Tuesday, May 3, 2011

Life Outside the Matrix: The Inability to Forget

Life outside the matrix.

I wish sometimes I lived vicariously in the hyper-reality of televised “reality” shows like so many of the US population. Sometimes I wish that celebrity culture was my thing and nothing was more pulse-raising than celebrity tweets. No. I don’t wish that because of course those things nauseate me.

But really what I wish is that I could forget and join the crowds in the matrix. I wish I could forget about all of those people whose lives were disrupted severely by Hurricane Katrina. Years later so many of the people who were tenuously connected to the economic system of New Orleans, but firmly connected to the culture, are now rootless, aimless and despondent.

I wish I could forget about the people whose lives were utterly devastated in Haiti. The American media have forgotten about. Why cannot I? The media have forgotten their utter desperation and the spread of diseases like cholera that we thought banished in the early 20th century.

I wish I could forget about the people in Indonesia and Southeast Asia whose lives were torn apart by a tsunami of epic proportions. After dazzling the American public with voyeuristic images of oncoming waves destroying lives, the media moved on also from that disaster. I don’t believe I’ve read of Indonesia being reported on at all outside of Wall Street Journal accounts of the opportunities for investment in trans-national corporations able to expropriate Indonesia’s natural resources.

I wish I could forget the BP disaster in the Gulf of Mexico. The media have forgotten. The carcasses of dead baby dolphins or sea turtles occasionally grace mainstream media pages, but primarily as human interest stories devoid of consideration of the broader and ongoing eco-catastrophe and the human suffering associated with that catastrophe.

Long-time suffering and despair sell no papers or glean no internet hits compared to the porno-novelty of the latest, newest disasters.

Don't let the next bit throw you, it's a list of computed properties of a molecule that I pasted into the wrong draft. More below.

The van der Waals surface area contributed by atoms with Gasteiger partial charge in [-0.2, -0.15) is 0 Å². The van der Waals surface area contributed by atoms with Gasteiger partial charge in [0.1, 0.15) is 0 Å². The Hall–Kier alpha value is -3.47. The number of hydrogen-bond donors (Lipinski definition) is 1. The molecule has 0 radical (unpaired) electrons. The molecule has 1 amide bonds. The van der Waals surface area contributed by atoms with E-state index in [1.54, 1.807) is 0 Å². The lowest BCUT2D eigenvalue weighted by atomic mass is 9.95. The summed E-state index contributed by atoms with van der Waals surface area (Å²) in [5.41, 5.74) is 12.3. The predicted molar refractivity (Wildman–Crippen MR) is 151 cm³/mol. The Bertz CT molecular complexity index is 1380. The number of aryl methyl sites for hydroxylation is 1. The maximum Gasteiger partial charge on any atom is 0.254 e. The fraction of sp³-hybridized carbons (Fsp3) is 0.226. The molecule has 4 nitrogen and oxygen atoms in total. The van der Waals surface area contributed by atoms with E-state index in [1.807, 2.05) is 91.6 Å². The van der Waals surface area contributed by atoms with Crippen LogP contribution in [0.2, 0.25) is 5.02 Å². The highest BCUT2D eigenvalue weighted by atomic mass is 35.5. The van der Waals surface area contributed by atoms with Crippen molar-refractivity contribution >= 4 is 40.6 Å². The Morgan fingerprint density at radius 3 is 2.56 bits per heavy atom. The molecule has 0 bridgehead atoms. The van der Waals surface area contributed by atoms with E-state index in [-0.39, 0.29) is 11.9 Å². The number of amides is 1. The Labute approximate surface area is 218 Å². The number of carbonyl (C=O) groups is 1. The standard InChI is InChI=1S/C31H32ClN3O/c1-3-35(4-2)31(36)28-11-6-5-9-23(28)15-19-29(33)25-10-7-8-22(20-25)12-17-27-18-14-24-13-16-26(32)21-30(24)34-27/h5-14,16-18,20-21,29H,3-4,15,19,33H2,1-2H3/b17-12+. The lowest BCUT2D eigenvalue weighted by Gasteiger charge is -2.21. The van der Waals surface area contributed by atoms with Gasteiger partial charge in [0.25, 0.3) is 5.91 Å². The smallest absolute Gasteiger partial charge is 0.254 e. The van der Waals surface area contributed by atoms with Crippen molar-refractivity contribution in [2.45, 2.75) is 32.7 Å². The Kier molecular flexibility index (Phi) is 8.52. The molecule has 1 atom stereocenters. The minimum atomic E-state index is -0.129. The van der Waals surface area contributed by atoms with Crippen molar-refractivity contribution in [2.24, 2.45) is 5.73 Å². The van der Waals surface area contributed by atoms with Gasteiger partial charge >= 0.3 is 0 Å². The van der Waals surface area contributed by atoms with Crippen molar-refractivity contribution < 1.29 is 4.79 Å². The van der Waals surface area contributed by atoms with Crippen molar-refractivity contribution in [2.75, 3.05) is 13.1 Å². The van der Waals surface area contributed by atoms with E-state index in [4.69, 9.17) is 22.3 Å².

The long-lasting effects of Fukushima will grace the pages of news media for two days in 20 years as the public is exhorted to remember. Nine months of continuous release of radioactive contamination will cause animal and human suffering in the form of cancerous diseases and malformed offspring.

The film and images of the children of Chernobyl tell us what to expect for our own species. Yet, the children of Chernobyl have been invisible across the decades. They are remembered only so that the media can produce a novel spectacle of horror for a day or two. Then they will move on.

Fukushima will be no different. Indeed, the forgetting is already being coaxed by government and nuclear industry collaboration. The problem is over. The radiation is gone. We will not report on it. It will go away because you will not hear about it. Those temporarily frightened out of the matrix are being coaxed back in. The media accommodate with images of excess (royal weddings) and pure spectacle (the death of Bin Laden).

Years from now children in Japan will be born with organs outside their bodies. Others will be born with extreme bodily distortions. Infants and children alive during the disaster will develop leukemia and thyroid cancer. Their parents will lose years of life. Their plight will not exist. Nor will the scattered spikes of cases of cancer and birth defects within the US.

They will not exist because they will not be reported upon. Epidemiologists may recognize them but they will not arouse public concern. Everyone wants to forget even while disasters are ongoing today.

How long can the matrix hold before the deluded US public recognizes the incredible and deadly turbulence and risk of our age? Can they forget when it is their children who suffer from water contaminated by fracking fluids, or the poisons of spilt oil, or ionizing radiation, or general dispossession?

Life outside the Matrix?

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